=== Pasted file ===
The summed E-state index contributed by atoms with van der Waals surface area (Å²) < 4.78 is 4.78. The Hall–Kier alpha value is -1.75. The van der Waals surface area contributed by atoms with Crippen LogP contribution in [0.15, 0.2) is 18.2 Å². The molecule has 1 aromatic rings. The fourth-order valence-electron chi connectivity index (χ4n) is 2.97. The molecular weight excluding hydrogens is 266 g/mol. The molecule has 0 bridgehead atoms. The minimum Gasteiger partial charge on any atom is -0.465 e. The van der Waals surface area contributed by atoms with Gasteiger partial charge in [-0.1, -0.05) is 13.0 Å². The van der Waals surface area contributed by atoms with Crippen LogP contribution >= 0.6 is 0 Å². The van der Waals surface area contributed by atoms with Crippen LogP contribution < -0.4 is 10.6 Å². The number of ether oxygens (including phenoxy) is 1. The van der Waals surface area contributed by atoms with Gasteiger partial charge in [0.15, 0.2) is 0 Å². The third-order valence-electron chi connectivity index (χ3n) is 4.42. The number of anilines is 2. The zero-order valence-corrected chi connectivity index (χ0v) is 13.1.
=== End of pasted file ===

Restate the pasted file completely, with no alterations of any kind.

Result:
The summed E-state index contributed by atoms with van der Waals surface area (Å²) < 4.78 is 4.78. The Hall–Kier alpha value is -1.75. The van der Waals surface area contributed by atoms with Crippen LogP contribution in [0.15, 0.2) is 18.2 Å². The molecule has 1 aromatic rings. The fourth-order valence-electron chi connectivity index (χ4n) is 2.97. The molecular weight excluding hydrogens is 266 g/mol. The molecule has 0 bridgehead atoms. The minimum Gasteiger partial charge on any atom is -0.465 e. The van der Waals surface area contributed by atoms with Gasteiger partial charge in [-0.1, -0.05) is 13.0 Å². The van der Waals surface area contributed by atoms with Crippen LogP contribution >= 0.6 is 0 Å². The van der Waals surface area contributed by atoms with Crippen LogP contribution < -0.4 is 10.6 Å². The number of ether oxygens (including phenoxy) is 1. The van der Waals surface area contributed by atoms with Gasteiger partial charge in [0.15, 0.2) is 0 Å². The third-order valence-electron chi connectivity index (χ3n) is 4.42. The number of anilines is 2. The zero-order valence-corrected chi connectivity index (χ0v) is 13.1.